In Switzerland, the value by which the simple cantonal tax is multiplied in order to determine the cantonal taxes owed is referred to as the applicable cantonal tax quota (German: kantonaler Steuerfuss or kantonale Steueranlage, French: coefficient de l’impôt cantonal or quotité de l’impôt cantonal).
Applicable cantonal tax quotas may be shown as percentages or as decimals. If an applicable cantonal tax quota is lower than 100% or 1, the actual cantonal tax owed corresponds with the simple cantonal tax.
Example of an applicable cantonal tax quota as it relates to cantonal income tax
Income taxable in the municipality: CHF 70,000
Tax rate as per cantonal tax schedule: 5.18%
Simple cantonal tax: 5.18% * 70,000 = CHF 3626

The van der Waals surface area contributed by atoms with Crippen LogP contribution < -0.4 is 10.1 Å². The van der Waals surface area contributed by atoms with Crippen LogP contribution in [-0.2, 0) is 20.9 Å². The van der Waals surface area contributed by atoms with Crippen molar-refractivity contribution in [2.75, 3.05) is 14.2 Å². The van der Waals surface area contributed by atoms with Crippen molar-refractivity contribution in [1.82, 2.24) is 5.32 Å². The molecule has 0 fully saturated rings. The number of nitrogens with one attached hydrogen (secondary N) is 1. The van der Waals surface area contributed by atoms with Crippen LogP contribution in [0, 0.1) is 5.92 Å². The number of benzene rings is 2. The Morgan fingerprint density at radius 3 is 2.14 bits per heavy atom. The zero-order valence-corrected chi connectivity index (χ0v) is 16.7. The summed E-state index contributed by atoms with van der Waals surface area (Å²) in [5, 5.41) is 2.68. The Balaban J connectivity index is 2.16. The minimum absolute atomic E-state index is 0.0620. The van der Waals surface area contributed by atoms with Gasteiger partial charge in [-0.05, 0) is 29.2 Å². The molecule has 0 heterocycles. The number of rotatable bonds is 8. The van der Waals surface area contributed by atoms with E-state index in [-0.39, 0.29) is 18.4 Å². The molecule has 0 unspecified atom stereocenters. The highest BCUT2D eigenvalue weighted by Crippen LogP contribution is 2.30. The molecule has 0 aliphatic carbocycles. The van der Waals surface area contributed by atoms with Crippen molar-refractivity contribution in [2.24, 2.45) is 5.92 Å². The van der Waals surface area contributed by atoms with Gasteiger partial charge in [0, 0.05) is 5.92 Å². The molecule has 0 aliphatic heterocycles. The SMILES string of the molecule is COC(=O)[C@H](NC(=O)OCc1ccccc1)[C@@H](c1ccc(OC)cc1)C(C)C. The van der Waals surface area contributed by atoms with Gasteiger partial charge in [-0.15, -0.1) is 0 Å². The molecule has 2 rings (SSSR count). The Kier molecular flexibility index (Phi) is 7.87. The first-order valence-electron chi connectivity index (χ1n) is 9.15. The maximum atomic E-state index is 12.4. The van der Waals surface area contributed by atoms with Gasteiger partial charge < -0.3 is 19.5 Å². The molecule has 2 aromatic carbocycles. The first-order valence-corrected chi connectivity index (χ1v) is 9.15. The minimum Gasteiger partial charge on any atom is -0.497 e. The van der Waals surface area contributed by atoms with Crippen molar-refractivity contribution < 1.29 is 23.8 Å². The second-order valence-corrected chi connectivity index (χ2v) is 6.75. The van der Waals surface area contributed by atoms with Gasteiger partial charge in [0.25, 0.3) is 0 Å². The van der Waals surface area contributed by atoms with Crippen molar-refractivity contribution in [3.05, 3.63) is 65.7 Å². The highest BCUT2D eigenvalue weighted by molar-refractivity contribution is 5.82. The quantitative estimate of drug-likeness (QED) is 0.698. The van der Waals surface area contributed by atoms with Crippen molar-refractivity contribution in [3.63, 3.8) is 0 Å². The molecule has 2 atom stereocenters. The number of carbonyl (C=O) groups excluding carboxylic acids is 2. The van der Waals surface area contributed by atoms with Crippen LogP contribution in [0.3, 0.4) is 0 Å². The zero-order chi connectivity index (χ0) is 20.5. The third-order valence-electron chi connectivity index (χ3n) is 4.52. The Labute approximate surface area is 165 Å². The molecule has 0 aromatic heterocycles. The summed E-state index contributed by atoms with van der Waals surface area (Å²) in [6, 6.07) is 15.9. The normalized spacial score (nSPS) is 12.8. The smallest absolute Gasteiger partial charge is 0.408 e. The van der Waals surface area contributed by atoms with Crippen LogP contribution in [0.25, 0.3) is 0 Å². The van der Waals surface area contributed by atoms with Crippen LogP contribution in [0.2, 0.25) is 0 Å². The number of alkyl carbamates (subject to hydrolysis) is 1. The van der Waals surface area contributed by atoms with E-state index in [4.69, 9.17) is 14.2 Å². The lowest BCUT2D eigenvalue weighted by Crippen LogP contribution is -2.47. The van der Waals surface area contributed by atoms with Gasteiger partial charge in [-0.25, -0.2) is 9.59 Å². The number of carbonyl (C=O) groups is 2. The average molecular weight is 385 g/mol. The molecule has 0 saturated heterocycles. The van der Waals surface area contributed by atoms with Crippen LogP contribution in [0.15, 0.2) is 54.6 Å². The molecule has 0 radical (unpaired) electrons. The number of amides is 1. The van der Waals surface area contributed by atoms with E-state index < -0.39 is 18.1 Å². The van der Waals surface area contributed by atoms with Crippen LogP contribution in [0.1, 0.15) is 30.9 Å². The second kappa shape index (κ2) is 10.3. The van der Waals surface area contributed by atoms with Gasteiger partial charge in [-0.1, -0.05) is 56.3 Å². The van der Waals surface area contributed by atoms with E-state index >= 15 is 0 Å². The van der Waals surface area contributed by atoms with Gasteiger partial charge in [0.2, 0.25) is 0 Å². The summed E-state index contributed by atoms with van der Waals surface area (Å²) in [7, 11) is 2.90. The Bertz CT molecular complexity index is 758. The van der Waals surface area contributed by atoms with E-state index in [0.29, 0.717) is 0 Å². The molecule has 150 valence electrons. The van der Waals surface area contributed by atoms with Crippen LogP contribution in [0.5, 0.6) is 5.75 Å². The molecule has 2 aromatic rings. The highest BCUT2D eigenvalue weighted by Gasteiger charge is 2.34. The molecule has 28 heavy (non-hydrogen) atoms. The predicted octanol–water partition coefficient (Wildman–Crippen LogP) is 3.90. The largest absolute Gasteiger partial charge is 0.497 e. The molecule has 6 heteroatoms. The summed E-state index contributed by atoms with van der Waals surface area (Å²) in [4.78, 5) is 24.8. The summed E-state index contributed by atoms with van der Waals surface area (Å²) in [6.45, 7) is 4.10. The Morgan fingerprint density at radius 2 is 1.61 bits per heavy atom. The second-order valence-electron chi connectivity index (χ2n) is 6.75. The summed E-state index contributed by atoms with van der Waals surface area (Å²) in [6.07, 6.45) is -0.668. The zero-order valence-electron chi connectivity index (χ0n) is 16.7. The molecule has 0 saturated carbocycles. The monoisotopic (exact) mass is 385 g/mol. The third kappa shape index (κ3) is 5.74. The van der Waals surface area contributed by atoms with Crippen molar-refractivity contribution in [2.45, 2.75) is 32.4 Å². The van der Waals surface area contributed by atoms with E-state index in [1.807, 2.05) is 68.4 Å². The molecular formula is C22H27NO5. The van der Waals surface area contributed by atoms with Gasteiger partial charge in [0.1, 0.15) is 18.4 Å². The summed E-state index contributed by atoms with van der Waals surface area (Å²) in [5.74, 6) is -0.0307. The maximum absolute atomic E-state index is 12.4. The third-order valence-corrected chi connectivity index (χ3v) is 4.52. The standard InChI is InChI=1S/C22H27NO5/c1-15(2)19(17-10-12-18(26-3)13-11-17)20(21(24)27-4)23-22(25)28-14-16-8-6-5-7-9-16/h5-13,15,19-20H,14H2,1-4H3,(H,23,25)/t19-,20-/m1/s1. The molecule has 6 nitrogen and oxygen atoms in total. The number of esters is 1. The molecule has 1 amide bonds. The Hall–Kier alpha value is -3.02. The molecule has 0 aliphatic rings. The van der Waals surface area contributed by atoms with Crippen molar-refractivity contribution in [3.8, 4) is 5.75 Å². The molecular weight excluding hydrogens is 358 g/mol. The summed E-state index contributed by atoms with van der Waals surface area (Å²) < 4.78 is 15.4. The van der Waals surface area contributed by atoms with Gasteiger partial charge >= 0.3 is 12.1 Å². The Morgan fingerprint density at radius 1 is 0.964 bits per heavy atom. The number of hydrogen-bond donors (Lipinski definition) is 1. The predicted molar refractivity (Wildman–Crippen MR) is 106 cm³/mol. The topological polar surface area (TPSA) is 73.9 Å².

Applicable cantonal tax quota: 110% (or 1.1)
Cantonal tax: 110% * 3626 = CHF 3988.60
Separate applicable cantonal tax quotas apply to income and wealth taxes for individuals, and to profit and capital taxes for legal entities.
Not all cantons use the "roundabout" method of calculating taxes using applicable cantonal tax quotas. The cantons of Ticino and Valais use tax schedules which are directly applied to taxable income. The Canton of Basel-Stadt only uses an applicable cantonal tax quota for the taxation of income. A number of additional cantonal exceptions exist which affect the way in which profit and capital taxes for legal entities are calculated. Whether or not an applicable tax quota is used in tax calculations does not affect the size of taxes or tax progression.
The main arguments in favor of the use of applicable cantonal tax quotas is the greater flexibility provided by this method of tax calculation. The argument is that cantons can quickly respond to economic changes by simply increasing or decreasing applicable cantonal tax quotas. The changing of applicable cantonal tax quotas is a political process and must be decided on by taxpayers via referendum in most cantons.